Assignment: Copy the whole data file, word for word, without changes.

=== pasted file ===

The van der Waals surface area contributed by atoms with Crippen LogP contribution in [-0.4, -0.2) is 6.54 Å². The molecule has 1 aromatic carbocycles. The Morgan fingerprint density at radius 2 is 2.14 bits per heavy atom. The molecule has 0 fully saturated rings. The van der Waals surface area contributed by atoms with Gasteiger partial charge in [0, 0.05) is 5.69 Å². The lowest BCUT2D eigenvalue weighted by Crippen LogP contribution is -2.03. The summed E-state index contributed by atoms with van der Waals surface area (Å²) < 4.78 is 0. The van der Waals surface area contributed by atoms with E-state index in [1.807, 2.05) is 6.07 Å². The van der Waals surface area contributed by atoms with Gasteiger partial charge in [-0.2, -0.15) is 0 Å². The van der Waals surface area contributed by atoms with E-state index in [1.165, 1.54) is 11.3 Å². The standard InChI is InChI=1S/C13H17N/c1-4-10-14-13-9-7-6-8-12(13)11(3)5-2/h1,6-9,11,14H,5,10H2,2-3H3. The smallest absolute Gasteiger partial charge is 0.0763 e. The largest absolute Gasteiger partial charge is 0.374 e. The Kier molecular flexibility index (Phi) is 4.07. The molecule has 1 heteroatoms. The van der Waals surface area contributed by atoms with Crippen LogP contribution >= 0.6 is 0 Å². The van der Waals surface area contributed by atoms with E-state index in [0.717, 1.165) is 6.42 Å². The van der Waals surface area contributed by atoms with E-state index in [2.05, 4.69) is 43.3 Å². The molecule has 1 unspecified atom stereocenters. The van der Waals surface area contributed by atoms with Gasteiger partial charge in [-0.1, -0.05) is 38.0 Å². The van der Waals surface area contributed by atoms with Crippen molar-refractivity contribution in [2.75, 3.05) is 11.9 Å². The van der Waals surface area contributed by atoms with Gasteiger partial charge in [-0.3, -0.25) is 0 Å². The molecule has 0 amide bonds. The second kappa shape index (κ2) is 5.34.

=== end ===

The van der Waals surface area contributed by atoms with Crippen LogP contribution in [-0.4, -0.2) is 6.54 Å². The molecule has 1 aromatic carbocycles. The Morgan fingerprint density at radius 2 is 2.14 bits per heavy atom. The molecule has 0 fully saturated rings. The van der Waals surface area contributed by atoms with Gasteiger partial charge in [0, 0.05) is 5.69 Å². The lowest BCUT2D eigenvalue weighted by Crippen LogP contribution is -2.03. The summed E-state index contributed by atoms with van der Waals surface area (Å²) < 4.78 is 0. The van der Waals surface area contributed by atoms with E-state index in [1.807, 2.05) is 6.07 Å². The van der Waals surface area contributed by atoms with Gasteiger partial charge in [-0.2, -0.15) is 0 Å². The van der Waals surface area contributed by atoms with E-state index in [1.165, 1.54) is 11.3 Å². The standard InChI is InChI=1S/C13H17N/c1-4-10-14-13-9-7-6-8-12(13)11(3)5-2/h1,6-9,11,14H,5,10H2,2-3H3. The smallest absolute Gasteiger partial charge is 0.0763 e. The largest absolute Gasteiger partial charge is 0.374 e. The Kier molecular flexibility index (Phi) is 4.07. The molecule has 1 heteroatoms. The van der Waals surface area contributed by atoms with Crippen LogP contribution >= 0.6 is 0 Å². The van der Waals surface area contributed by atoms with E-state index in [0.717, 1.165) is 6.42 Å². The van der Waals surface area contributed by atoms with E-state index in [2.05, 4.69) is 43.3 Å². The molecule has 1 unspecified atom stereocenters. The van der Waals surface area contributed by atoms with Gasteiger partial charge in [-0.1, -0.05) is 38.0 Å². The van der Waals surface area contributed by atoms with Crippen molar-refractivity contribution in [2.75, 3.05) is 11.9 Å². The van der Waals surface area contributed by atoms with Gasteiger partial charge in [-0.3, -0.25) is 0 Å². The molecule has 0 amide bonds. The second kappa shape index (κ2) is 5.34.